Cybils Logo 2018 - MasterI have been so busy reading middle school books as a first round reader for the Cybils awards that I have not have time to share them with you. To remedy this, I offer three excellent reads I came across last week:

Pie in the Shy by Remi Lai — I am a softie for a good immigrant story, but when it is a story about an immigrant kid, I melt into a little puddle. Jinqwen, whose hobby in his homeland is baking, finds that it helps him cope when he comes to America and struggles with English and making friends in general. Pie is a humorous middle school novel that not only amuses, but touches the heartstrings.

And talk about tugging at heartstrings, Right as Rain by Lindsey Stoddard does just that. Rain, a young track star, who recently lost her brother in a tragic accident, deals with a mother who stays compulsively busy in order to not deal with things and a father who is clinically depressed. Her family is disintegrating, and there’s little she can do–but run, and run, and run. The one year anniversary of her brother’s death brings the big track meet and a ray of hope for a new beginning.

Song for a Whale by Lynne Kelly is a beautiful story of Iris, a middle school deaf girl whose empathy for a whale whose song is “different” from all others leads her to take daring chances and reach out to help. This enables her to make some hard decisions that will change her life forever.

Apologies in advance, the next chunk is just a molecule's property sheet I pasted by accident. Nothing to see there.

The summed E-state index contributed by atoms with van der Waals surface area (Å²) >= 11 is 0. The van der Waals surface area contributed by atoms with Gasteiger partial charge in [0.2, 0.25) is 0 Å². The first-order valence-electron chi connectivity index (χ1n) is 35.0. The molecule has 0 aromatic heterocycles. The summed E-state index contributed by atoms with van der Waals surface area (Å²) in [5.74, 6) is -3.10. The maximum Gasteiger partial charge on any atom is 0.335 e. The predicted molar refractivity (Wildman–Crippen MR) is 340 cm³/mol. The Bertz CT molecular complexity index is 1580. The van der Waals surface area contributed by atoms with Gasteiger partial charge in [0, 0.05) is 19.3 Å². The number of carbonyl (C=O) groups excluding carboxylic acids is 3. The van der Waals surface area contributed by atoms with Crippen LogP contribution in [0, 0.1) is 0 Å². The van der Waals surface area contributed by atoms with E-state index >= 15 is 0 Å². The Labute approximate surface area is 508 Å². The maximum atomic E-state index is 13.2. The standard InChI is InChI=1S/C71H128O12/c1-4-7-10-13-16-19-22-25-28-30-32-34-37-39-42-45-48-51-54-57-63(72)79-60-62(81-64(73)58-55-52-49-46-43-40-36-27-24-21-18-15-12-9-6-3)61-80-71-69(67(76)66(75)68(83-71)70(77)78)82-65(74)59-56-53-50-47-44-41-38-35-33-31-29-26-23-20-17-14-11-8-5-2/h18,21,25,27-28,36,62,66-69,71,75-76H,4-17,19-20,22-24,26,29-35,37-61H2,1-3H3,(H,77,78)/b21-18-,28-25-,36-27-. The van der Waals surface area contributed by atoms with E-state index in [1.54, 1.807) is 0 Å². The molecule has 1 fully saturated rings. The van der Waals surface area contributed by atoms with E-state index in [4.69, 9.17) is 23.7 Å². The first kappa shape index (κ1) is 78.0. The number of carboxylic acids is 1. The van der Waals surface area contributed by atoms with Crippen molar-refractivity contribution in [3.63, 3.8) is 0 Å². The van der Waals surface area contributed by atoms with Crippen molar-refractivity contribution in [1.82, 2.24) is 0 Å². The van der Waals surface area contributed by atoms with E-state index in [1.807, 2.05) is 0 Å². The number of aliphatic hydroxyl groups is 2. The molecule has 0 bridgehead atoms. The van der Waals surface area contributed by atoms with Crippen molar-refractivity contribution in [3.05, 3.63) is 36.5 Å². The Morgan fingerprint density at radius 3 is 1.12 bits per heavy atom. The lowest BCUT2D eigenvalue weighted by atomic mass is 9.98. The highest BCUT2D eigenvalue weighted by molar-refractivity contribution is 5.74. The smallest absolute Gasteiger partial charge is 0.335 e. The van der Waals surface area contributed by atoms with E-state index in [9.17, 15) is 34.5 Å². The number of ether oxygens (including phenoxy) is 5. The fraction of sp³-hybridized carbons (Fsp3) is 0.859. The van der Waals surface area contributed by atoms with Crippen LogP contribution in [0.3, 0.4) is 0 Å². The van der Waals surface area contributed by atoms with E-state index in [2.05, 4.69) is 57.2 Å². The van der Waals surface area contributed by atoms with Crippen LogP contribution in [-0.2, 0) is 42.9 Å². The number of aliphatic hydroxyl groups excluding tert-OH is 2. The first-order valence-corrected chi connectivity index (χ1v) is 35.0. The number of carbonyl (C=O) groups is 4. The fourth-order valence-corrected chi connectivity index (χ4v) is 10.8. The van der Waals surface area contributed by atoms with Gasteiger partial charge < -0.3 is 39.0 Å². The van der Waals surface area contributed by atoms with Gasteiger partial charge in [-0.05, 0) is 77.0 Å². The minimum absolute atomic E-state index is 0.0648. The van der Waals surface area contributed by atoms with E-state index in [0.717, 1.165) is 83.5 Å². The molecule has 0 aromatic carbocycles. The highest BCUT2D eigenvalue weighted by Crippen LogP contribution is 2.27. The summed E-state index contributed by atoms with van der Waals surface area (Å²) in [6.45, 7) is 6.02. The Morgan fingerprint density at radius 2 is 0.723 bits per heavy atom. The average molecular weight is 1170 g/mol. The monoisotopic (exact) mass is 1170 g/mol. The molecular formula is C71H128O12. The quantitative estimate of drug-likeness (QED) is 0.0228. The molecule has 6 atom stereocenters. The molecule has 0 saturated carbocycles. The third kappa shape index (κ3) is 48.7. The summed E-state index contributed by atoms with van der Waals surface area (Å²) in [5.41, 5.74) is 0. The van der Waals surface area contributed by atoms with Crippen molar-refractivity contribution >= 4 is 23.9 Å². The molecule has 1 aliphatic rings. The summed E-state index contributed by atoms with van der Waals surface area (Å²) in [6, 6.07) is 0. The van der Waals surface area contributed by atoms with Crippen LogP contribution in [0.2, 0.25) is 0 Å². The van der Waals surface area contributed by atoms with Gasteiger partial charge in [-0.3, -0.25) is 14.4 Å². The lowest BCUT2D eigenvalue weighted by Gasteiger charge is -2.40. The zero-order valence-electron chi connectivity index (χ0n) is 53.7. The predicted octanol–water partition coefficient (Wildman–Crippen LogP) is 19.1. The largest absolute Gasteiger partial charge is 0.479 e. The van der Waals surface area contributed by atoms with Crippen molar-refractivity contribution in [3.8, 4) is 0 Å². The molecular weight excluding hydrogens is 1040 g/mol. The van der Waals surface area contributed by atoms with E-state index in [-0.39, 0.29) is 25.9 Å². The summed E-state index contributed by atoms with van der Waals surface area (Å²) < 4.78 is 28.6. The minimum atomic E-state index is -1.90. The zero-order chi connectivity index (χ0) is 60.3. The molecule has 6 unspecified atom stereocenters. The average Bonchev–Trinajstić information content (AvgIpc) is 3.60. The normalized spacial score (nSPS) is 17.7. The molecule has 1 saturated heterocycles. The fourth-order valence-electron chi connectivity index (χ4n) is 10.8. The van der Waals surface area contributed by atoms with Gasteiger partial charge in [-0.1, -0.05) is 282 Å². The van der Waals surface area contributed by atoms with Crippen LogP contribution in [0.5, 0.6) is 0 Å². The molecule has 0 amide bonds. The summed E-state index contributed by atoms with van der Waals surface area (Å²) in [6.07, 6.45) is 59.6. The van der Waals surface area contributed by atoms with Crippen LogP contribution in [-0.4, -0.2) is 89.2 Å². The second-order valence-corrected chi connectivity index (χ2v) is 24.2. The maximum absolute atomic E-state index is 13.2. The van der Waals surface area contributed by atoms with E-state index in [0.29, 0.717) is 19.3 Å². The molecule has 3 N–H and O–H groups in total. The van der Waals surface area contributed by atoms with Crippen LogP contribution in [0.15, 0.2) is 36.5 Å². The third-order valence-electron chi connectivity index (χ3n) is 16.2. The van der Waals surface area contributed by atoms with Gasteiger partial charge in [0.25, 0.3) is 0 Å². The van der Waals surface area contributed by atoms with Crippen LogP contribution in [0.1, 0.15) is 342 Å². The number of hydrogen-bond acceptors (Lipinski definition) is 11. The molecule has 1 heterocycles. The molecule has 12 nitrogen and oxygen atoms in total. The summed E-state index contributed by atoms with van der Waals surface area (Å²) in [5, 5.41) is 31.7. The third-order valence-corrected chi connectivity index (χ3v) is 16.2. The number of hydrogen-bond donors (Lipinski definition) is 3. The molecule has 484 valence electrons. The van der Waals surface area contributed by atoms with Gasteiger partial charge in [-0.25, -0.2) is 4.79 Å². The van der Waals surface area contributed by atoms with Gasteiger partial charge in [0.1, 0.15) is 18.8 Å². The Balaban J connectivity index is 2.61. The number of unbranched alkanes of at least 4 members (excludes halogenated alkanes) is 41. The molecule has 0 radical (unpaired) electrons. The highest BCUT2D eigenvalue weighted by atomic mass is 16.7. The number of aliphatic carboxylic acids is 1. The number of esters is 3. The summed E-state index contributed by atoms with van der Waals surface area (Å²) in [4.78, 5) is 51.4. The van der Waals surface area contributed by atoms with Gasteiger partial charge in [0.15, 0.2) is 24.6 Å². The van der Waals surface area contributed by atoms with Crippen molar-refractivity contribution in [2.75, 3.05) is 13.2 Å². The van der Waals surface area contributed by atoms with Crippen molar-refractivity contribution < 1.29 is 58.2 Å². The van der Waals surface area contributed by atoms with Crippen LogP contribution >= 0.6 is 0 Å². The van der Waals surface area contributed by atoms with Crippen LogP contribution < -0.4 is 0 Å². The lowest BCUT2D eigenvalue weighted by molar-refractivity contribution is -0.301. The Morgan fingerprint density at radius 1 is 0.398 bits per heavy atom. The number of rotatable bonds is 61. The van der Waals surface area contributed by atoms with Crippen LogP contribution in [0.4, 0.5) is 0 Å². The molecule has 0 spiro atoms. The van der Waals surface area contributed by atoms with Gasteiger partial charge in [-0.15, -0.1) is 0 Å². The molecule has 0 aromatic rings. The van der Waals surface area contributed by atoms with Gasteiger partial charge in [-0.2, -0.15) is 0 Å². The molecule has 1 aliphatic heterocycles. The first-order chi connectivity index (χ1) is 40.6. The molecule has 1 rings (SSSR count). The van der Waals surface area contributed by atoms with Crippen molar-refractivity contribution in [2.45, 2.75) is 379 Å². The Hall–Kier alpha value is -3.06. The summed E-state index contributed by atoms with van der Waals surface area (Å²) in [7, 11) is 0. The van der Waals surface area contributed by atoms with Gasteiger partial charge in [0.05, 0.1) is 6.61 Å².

I have been so blessed by this “project.” In my twenty-odd years of teaching 5th through 8th graders, I never felt closer  to this unique demographic than I do after reading these books/novels I have read so far. Although I am totally fulfilled by my teaching assignment at the university, these books make me want to “return to my first love”–middle school



Author: Rae Longest

This year (2019) finds me with 50 plus years of teaching "under my belt." I have taught all levels from pre-K "(library lady" or "book lady"--volunteer) to juniors, seniors, and graduate students enrolled in my Advanced Writing class at the university where I have just completed 30 years. My first paying teaching job was junior high, and I spent 13 years with ages 12-13, the "difficult years." I had some of the "funnest" experiences with this age group. When I was no longer the "young, fun teacher," I taught in an elementary school setting before sixth graders went on to junior high, teaching language arts blocs, an assignment that was a "dream-fit" for me. After completing graduate school in my 40s, I went on to community college, then university teaching. Just as teaching is "in my blood," so is a passion for reading, writing, libraries, and everything bookish. This blog will be open to anyone who loves books, promotes literacy and wants to "come out and play."


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